After this, he took Gaul as his province, and spent seven years in subduing it bit by bit, and in making two visits to Britain. He might pretty well trust the rotten state of Rome to be ready for his interference when he came back. Clodius had actually dared to bring Cicero to a trial for having put to death the friends of Catilina without allowing them to plead their own cause. Pompeius would not help him, and the people banished him four hundred miles from Rome, when he went to Sicily, where he was very miserable; but his exile only lasted two years, and then better counsels prevailed, and he was brought home by a general vote, and welcomed almost as if it had been a triumph.
Marcus Porcius Cato was as honest and true a man as Cicero, but very rough and stern, so that he was feared and hated; and there were often fierce quarrels in the Senate and Forum, and in one of these Pompeius’ robe was sprinkled with blood. On his return home, his young wife Julia thought he had been hurt, and the shock brought on an illness of which she died; thus breaking the link between her husband and father.
Pompeius did all he could to please the Romans when he was consul together with Crassus. He had been for some time building a most splendid theatre in the Campus Martius, after the Greek fashion, open to the sky, and with tiers of galleries circling round an arena; but the Greeks had never used their theatres for the savage sports for which this was intended. When it was opened, five hundred lions, eighteen elephants, and a multitude of gladiators were provided to fight in different fashions with one another before thirty thousand spectators, the whole being crowned by a temple to Conquering Venus. After his consulate, Pompeius took Spain as his province, but did not go there, managing it by deputy; while Crassus had Syria, and there went to war with the wild Parthians on the Eastern border. In the battle of Carrhae, the army of Crassus was entirely routed by the Parthians; he was killed, his head was cut off, and his mouth filled up with molten gold in scorn of his riches. At Rome, there was such distress that no one thought much even of such a disaster. Bribes were given to secure elections, and there was nothing but tumult and uproar, in which good men like Cicero and Cato could do nothing. Clodius was killed in one of these frays, and the mob grew so furious that the Senate chose Pompeius to be sole consul to put them down; and this he did for a short time, but all fell into confusion again while he was very ill of a fever at Naples, and even when he recovered there was a feeling that Caesar was wanted. But Caesar’s friends said he must not be called upon to give up his army unless Pompeius gave up his command of the army in Spain, and neither of them would resign.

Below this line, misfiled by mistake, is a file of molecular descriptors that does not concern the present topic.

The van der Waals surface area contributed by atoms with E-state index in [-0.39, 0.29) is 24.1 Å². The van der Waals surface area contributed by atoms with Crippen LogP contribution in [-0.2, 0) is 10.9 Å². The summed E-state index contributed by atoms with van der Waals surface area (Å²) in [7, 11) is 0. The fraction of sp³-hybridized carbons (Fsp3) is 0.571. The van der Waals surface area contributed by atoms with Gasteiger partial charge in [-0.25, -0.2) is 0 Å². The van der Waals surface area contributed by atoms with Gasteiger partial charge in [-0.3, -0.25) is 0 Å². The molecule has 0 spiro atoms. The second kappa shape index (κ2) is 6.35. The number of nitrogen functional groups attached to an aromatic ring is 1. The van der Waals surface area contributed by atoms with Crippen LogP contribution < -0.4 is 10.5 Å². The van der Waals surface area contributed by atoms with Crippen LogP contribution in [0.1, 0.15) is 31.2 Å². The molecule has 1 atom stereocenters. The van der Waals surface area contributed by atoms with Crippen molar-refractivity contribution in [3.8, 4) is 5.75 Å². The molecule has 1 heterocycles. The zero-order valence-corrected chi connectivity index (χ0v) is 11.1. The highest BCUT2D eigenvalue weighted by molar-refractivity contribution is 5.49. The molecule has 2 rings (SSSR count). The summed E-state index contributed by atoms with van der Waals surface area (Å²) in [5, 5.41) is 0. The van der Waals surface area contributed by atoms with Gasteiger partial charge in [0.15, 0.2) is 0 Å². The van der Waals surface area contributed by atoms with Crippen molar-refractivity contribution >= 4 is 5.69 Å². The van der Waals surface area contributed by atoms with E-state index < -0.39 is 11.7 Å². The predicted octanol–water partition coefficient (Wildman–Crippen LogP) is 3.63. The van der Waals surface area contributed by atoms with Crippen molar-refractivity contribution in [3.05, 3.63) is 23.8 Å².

[Illustration: THE ARENA.]
Caesar advanced with all his forces as far as Ravenna, which was still part of Cisalpine Gaul, and then the consul, Marcus Marcellus, begged Pompeius to protect the commonwealth, and he took up arms. Two of Caesars great friends, Marcus Antonius and Caius Cassius, who were tribunes, forbade this; and when they were not heeded, they fled to Caesar’s camp asking his protection.